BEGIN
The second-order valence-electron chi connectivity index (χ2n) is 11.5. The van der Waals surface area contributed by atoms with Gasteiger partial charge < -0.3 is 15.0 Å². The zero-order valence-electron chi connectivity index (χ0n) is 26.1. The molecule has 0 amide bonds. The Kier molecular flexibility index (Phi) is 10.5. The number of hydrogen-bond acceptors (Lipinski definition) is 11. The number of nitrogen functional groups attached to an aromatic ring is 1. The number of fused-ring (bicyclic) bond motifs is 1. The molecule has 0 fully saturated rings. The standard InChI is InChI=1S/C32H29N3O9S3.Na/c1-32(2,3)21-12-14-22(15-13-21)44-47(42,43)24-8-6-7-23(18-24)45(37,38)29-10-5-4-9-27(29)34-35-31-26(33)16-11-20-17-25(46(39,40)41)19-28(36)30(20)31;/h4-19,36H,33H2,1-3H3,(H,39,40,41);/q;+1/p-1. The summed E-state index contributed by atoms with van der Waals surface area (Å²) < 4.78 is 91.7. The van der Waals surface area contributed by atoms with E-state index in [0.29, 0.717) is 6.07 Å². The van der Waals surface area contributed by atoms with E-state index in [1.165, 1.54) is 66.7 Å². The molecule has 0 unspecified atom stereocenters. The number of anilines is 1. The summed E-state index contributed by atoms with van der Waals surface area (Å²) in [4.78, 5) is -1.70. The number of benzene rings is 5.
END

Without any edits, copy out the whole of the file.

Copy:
The second-order valence-electron chi connectivity index (χ2n) is 11.5. The van der Waals surface area contributed by atoms with Gasteiger partial charge < -0.3 is 15.0 Å². The zero-order valence-electron chi connectivity index (χ0n) is 26.1. The molecule has 0 amide bonds. The Kier molecular flexibility index (Phi) is 10.5. The number of hydrogen-bond acceptors (Lipinski definition) is 11. The number of nitrogen functional groups attached to an aromatic ring is 1. The number of fused-ring (bicyclic) bond motifs is 1. The molecule has 0 fully saturated rings. The standard InChI is InChI=1S/C32H29N3O9S3.Na/c1-32(2,3)21-12-14-22(15-13-21)44-47(42,43)24-8-6-7-23(18-24)45(37,38)29-10-5-4-9-27(29)34-35-31-26(33)16-11-20-17-25(46(39,40)41)19-28(36)30(20)31;/h4-19,36H,33H2,1-3H3,(H,39,40,41);/q;+1/p-1. The summed E-state index contributed by atoms with van der Waals surface area (Å²) < 4.78 is 91.7. The van der Waals surface area contributed by atoms with E-state index in [0.29, 0.717) is 6.07 Å². The van der Waals surface area contributed by atoms with E-state index in [1.165, 1.54) is 66.7 Å². The molecule has 0 unspecified atom stereocenters. The number of anilines is 1. The summed E-state index contributed by atoms with van der Waals surface area (Å²) in [4.78, 5) is -1.70. The number of benzene rings is 5.